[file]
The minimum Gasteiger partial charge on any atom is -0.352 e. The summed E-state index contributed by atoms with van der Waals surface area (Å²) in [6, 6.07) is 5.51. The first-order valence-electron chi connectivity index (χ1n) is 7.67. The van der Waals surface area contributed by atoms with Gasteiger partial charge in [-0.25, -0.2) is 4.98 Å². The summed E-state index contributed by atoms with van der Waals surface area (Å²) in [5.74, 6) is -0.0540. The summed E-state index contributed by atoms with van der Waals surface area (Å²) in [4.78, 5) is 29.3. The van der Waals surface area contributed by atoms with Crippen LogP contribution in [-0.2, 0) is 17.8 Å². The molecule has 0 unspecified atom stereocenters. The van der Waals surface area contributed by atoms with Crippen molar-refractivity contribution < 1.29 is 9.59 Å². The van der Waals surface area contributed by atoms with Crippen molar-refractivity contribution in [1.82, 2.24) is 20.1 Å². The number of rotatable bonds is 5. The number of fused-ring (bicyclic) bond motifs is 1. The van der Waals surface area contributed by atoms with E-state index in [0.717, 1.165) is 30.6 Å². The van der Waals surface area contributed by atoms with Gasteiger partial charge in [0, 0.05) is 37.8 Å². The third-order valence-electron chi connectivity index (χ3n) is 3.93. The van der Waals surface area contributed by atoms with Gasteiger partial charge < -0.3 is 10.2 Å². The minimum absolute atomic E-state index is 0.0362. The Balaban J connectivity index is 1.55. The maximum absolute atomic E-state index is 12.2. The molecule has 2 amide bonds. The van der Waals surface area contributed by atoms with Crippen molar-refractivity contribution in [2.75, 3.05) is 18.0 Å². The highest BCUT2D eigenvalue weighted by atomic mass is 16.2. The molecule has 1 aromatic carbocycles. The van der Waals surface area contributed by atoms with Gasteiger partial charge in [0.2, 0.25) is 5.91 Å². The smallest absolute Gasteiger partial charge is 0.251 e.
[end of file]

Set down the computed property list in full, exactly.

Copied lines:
The minimum Gasteiger partial charge on any atom is -0.352 e. The summed E-state index contributed by atoms with van der Waals surface area (Å²) in [6, 6.07) is 5.51. The first-order valence-electron chi connectivity index (χ1n) is 7.67. The van der Waals surface area contributed by atoms with Gasteiger partial charge in [-0.25, -0.2) is 4.98 Å². The summed E-state index contributed by atoms with van der Waals surface area (Å²) in [5.74, 6) is -0.0540. The summed E-state index contributed by atoms with van der Waals surface area (Å²) in [4.78, 5) is 29.3. The van der Waals surface area contributed by atoms with Crippen LogP contribution in [-0.2, 0) is 17.8 Å². The molecule has 0 unspecified atom stereocenters. The van der Waals surface area contributed by atoms with Crippen molar-refractivity contribution < 1.29 is 9.59 Å². The van der Waals surface area contributed by atoms with Crippen molar-refractivity contribution in [1.82, 2.24) is 20.1 Å². The number of rotatable bonds is 5. The number of fused-ring (bicyclic) bond motifs is 1. The van der Waals surface area contributed by atoms with E-state index in [0.717, 1.165) is 30.6 Å². The van der Waals surface area contributed by atoms with Gasteiger partial charge in [0, 0.05) is 37.8 Å². The third-order valence-electron chi connectivity index (χ3n) is 3.93. The van der Waals surface area contributed by atoms with Gasteiger partial charge < -0.3 is 10.2 Å². The minimum absolute atomic E-state index is 0.0362. The Balaban J connectivity index is 1.55. The maximum absolute atomic E-state index is 12.2. The molecule has 2 amide bonds. The van der Waals surface area contributed by atoms with Crippen molar-refractivity contribution in [2.75, 3.05) is 18.0 Å². The highest BCUT2D eigenvalue weighted by atomic mass is 16.2. The molecule has 1 aromatic carbocycles. The van der Waals surface area contributed by atoms with Gasteiger partial charge in [0.2, 0.25) is 5.91 Å². The smallest absolute Gasteiger partial charge is 0.251 e.